The Asian Development Bank (ADB) said on Wednesday it will up its investment in clean energy to $2 billion a year from 2013 to significantly dampen carbon growth and cut greenhouse gas emissions in the region.

The bank's investments in clean energy reached about $1.6 billion in 2008, and comprised more than half of its total energy portfolio, WooChong Um, director for sustainable infrastructure at ADB, said.

But non-government organizations criticized the ADB for engaging in double talk, saying the Manila-based development lender continues to fund coal-fired power plants in Asia even as it reiterates its support for clean energy.

Outside the ADB headquarters where a forum tackling climate change was held, a handful of protesters, some wearing alien costumes and carrying a Take me to your leaders banner, urged the Philippines and other Asian nations to adopt measures to combat global warming.

It's hypocritical of the bank to sound the alarm on the climate crisis and at the same time fund the problem, Renato Redentor Constantino, head of the NGO Forum on the ADB, told Reuters.

But bank officials say the ADB only supports projects that use coal or other fossil fuels if these employ a technology that lessens use of the fuel.

In China and India, we don't support anything that is less than super critical, said Um, referring to coal-fired power projects having at least 45 percent efficiency versus the traditional use of pulverized coal which translates to only 30 percent efficiency.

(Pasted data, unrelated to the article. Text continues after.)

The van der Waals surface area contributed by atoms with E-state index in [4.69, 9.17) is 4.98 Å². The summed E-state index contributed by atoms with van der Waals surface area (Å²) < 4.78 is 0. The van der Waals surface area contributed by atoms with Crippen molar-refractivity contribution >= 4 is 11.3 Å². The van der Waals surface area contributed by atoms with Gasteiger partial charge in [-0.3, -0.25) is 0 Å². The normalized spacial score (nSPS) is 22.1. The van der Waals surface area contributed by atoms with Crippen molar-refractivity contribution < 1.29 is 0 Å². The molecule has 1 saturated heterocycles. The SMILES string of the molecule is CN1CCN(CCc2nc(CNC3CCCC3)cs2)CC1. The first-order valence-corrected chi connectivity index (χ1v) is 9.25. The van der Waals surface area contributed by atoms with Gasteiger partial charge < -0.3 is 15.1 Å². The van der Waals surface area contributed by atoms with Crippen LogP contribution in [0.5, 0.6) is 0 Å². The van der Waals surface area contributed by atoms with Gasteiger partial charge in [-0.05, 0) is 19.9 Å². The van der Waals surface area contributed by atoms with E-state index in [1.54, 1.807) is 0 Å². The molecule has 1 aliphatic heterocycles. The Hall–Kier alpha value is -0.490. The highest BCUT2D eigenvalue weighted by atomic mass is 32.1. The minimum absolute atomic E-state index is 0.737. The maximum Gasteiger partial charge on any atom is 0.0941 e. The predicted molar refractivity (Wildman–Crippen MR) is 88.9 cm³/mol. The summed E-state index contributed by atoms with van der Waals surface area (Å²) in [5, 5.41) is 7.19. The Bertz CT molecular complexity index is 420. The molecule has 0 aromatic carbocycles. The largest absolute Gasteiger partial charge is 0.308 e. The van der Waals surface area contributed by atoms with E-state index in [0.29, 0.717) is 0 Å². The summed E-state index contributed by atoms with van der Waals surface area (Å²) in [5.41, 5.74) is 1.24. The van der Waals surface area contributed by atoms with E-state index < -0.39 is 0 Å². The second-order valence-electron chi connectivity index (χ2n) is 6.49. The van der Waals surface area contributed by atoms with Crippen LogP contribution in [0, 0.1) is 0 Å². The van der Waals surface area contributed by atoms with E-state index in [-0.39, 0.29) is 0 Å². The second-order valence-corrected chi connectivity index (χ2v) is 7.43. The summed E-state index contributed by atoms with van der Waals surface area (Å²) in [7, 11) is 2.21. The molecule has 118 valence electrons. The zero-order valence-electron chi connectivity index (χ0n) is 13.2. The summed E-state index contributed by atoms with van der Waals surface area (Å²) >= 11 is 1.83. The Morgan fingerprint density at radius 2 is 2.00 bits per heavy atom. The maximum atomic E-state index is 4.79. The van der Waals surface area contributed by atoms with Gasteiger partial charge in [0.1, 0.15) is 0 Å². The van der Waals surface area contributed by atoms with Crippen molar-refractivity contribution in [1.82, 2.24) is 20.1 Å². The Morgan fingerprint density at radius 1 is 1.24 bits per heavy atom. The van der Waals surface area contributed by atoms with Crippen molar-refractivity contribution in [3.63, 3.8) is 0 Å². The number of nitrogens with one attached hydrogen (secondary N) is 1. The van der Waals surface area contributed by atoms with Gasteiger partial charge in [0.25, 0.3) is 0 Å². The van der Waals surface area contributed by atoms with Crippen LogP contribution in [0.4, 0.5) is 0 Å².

So they get to use less coal for the same amount of energy, said Um, adding that energy demand among developing countries cannot be entirely met using renewable energy at present.

In the Philippines, ADB provided a $200 million loan last year to a unit of U.S.-based AES Corporation, the buyer of the 600-MW Masinloc coal-fired power plant north of Manila.

The ADB said in a statement its spending on clean energy projects was part of an energy efficiency initiative adopted four years ago when it set a target of $1 billion in annual investments.

While $2 billion annually is a significant commitment, this represents only a fraction of the region's financing needs in the area of clean energy, ADB President Haruhiko Kuroda told a news conference.

But we expect that this contribution will catalyze additional resources from the private sector carbon markets and other sources.

Developing Asia accounts for about a third of global greenhouse gas emissions.

Unless urgent measures are taken to alter development patterns, the region's share could easily increase to 40 percent or higher by 2030, Kuroda said.

The bank said it had funded wind power projects in China and India, a biomass power facility in Thailand, hydropower initiatives in Bhutan, China and Vietnam, and a shift to energy-efficient lighting for low-income Philippine homes.

The ADB is also pushing projects to improve and expand energy-efficient mass transport systems, with such projects expected to cut Asia's fast-growing energy demand and trim its reliance on expensive fuel imports.

(Reporting by Manolo Serapio Jr.; Editing by Michael Urquhart)